9780571338917[1]Soho by Richard Scott

“In this intimate and vital debut, Richard Scott creates an uncompromising portrait of love and shame, drawing upon his experience of London’s gay communities. Examining how trauma becomes a part of the language we use, Scott takes us back to our roots: childhood incidents, the violence our scars betray, forgotten forebears and histories. The hungers of sexual encounters are underscored by the risks that threaten when we give ourselves to or accept another. But the poems celebrate joy and tenderness, too, as in a sequence re-imagining the love poetry of Verlaine. The collection crescendos to Scott’s tour de force, ‘Oh My Soho!’, where a night stroll under the street lamps of Soho Square becomes a search for true lineage, a reclamation of stolen ancestors, hope for healing, and, above all, the finding of our truest selves.”

Three Poems by Hannah Sullivan9780571337675[1]

“Hannah Sullivan’s debut collection is a revelation – three long poems of fresh ambition, intensity and substance. Though each poem stands apart, their inventive and looping encounters make for a compelling unity.”

 

 

Costa Children’s Book Award

9781444919554[1]The Colour of the Sun by David Almond

“One hot summer morning, Davie steps boldly out of his front door. The world he enters is very familiar – the little Tyneside town that has always been his home – but as the day passes, it becomes ever more dramatic and strange. A boy has been killed, and Davie thinks he might know who is responsible. As he turns away from the gossip and excitement and sets off roaming towards the sunlit summit at the top of the town, where the real and imaginary world begin to blur. This is a moving, funny, inspirational and magical novel from the bestselling author of ‘Skellig’.”

Bone Talk by Candy Gourlay9781788450171[1]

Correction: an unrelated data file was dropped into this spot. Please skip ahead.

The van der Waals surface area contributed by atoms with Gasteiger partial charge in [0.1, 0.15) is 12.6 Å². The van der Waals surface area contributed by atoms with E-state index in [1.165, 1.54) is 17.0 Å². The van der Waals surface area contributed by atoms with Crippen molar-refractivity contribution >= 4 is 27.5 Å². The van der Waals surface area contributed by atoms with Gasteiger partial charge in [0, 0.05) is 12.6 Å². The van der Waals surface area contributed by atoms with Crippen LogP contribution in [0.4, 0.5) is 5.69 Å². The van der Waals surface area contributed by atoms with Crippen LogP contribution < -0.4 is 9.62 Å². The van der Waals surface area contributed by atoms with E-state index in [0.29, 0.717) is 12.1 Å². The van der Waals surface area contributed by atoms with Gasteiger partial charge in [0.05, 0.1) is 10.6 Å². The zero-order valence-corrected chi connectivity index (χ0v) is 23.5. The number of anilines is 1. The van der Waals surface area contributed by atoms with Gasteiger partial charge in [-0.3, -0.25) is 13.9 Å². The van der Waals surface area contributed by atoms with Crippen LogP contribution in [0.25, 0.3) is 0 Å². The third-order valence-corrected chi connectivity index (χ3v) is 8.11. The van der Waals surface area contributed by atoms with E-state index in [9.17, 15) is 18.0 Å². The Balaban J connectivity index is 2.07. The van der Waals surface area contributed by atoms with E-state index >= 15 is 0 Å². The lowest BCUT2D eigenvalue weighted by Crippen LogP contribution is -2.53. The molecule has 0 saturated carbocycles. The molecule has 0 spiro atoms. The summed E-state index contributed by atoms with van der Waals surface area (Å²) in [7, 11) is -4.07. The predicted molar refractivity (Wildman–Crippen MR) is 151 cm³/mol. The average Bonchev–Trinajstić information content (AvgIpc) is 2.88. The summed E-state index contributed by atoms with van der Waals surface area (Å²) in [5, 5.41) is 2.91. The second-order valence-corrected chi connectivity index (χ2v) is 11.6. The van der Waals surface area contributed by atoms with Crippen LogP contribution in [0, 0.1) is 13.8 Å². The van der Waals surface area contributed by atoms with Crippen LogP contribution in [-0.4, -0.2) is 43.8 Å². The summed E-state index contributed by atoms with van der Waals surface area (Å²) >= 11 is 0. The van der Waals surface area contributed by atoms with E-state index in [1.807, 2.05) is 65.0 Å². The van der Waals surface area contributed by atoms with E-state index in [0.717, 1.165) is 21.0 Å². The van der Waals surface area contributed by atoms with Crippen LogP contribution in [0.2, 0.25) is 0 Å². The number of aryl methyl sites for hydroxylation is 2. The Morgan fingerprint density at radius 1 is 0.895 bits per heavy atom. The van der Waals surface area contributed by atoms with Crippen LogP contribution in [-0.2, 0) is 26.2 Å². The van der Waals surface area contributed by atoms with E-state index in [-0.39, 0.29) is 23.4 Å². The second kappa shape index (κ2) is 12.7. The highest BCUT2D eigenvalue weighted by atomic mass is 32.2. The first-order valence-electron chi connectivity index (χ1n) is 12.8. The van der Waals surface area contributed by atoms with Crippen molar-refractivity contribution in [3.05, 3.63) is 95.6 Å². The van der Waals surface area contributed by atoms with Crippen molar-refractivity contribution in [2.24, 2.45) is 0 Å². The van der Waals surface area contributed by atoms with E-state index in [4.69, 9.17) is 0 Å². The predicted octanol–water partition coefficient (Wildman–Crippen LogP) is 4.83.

“Samkad lives deep in the Philippine jungle, and has never encountered anyone from outside his own tribe before. He’s about to become a man, and while he’s desperate to grow up, he’s worried that this will take him away from his best friend, Little Luki. However, Samkad’s world is about to change utterly. He discovers the brother he never knew he had. A brother who tells him of a people called ‘Americans’. A people who are bringing war and destruction, right to their home.”

9781474942386[1]Orphan Monster Spy by Matt Killeen

“Sarah has played many roles. Dutiful daughter. Talented gymnast. Persecuted Jew. Lost orphan. But now she faces her most challenging role of all. Now she must become the very thing she hates. For the only way she can survive as a spy at a boarding school for the cream of Nazi society is to become a monster like them. A monster who can destroy them.”

 

The Skylarks’ War by Hilary McKay9781509894949[1]

“Clarry and her older brother Peter live for their summers in Cornwall, staying with their grandparents and running free with their charismatic cousin, Rupert. But normal life resumes each September – boarding school for Peter and Rupert, and a boring life for Clarry at home with her absent father, as the shadow of a terrible war looms ever closer. When Rupert goes off to fight at the front, Clarry feels their skylark summers are finally slipping away from them. Can their family survive this fearful war?”

Category winners will be announced on Monday 7th January 2019, with the Costa Book of the Year announced on Tuesday 29th January 2019.

Reserve your copy on the library website www.wokingham.gov.uk/libraries/library-services/search-renew-and-reserve-items/, or visit your local library.